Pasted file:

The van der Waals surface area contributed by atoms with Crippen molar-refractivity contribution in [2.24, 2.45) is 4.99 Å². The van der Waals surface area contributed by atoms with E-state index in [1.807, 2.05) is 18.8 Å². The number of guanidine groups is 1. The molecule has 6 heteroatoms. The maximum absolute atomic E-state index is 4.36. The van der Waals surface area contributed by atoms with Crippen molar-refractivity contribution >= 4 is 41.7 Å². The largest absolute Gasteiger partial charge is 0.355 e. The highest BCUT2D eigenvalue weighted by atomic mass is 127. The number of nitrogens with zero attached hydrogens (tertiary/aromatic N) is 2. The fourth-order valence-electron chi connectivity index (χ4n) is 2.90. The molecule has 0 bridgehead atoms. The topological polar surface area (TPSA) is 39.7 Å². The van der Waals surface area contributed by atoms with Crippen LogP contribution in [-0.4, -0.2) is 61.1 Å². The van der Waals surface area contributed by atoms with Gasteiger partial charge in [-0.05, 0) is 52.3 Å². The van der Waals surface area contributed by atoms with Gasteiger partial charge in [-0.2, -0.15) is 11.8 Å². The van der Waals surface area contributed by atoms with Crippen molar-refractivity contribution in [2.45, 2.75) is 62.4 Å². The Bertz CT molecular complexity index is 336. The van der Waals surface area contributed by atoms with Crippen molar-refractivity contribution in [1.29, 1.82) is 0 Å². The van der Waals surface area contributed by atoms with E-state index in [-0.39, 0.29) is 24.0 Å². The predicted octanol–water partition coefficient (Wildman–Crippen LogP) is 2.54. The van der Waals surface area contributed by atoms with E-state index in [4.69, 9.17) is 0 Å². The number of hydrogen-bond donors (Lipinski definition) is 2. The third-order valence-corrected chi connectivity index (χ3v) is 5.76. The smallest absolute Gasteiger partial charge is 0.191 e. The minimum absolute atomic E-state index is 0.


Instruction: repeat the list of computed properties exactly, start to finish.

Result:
The van der Waals surface area contributed by atoms with Crippen molar-refractivity contribution in [2.24, 2.45) is 4.99 Å². The van der Waals surface area contributed by atoms with E-state index in [1.807, 2.05) is 18.8 Å². The number of guanidine groups is 1. The molecule has 6 heteroatoms. The maximum absolute atomic E-state index is 4.36. The van der Waals surface area contributed by atoms with Crippen molar-refractivity contribution >= 4 is 41.7 Å². The largest absolute Gasteiger partial charge is 0.355 e. The highest BCUT2D eigenvalue weighted by atomic mass is 127. The number of nitrogens with zero attached hydrogens (tertiary/aromatic N) is 2. The fourth-order valence-electron chi connectivity index (χ4n) is 2.90. The molecule has 0 bridgehead atoms. The topological polar surface area (TPSA) is 39.7 Å². The van der Waals surface area contributed by atoms with Crippen LogP contribution in [-0.4, -0.2) is 61.1 Å². The van der Waals surface area contributed by atoms with Gasteiger partial charge in [-0.05, 0) is 52.3 Å². The van der Waals surface area contributed by atoms with Gasteiger partial charge in [-0.2, -0.15) is 11.8 Å². The van der Waals surface area contributed by atoms with Crippen molar-refractivity contribution in [2.45, 2.75) is 62.4 Å². The Bertz CT molecular complexity index is 336. The van der Waals surface area contributed by atoms with Crippen molar-refractivity contribution in [1.29, 1.82) is 0 Å². The van der Waals surface area contributed by atoms with E-state index in [-0.39, 0.29) is 24.0 Å². The predicted octanol–water partition coefficient (Wildman–Crippen LogP) is 2.54. The van der Waals surface area contributed by atoms with E-state index in [4.69, 9.17) is 0 Å². The number of hydrogen-bond donors (Lipinski definition) is 2. The third-order valence-corrected chi connectivity index (χ3v) is 5.76. The smallest absolute Gasteiger partial charge is 0.191 e. The minimum absolute atomic E-state index is 0.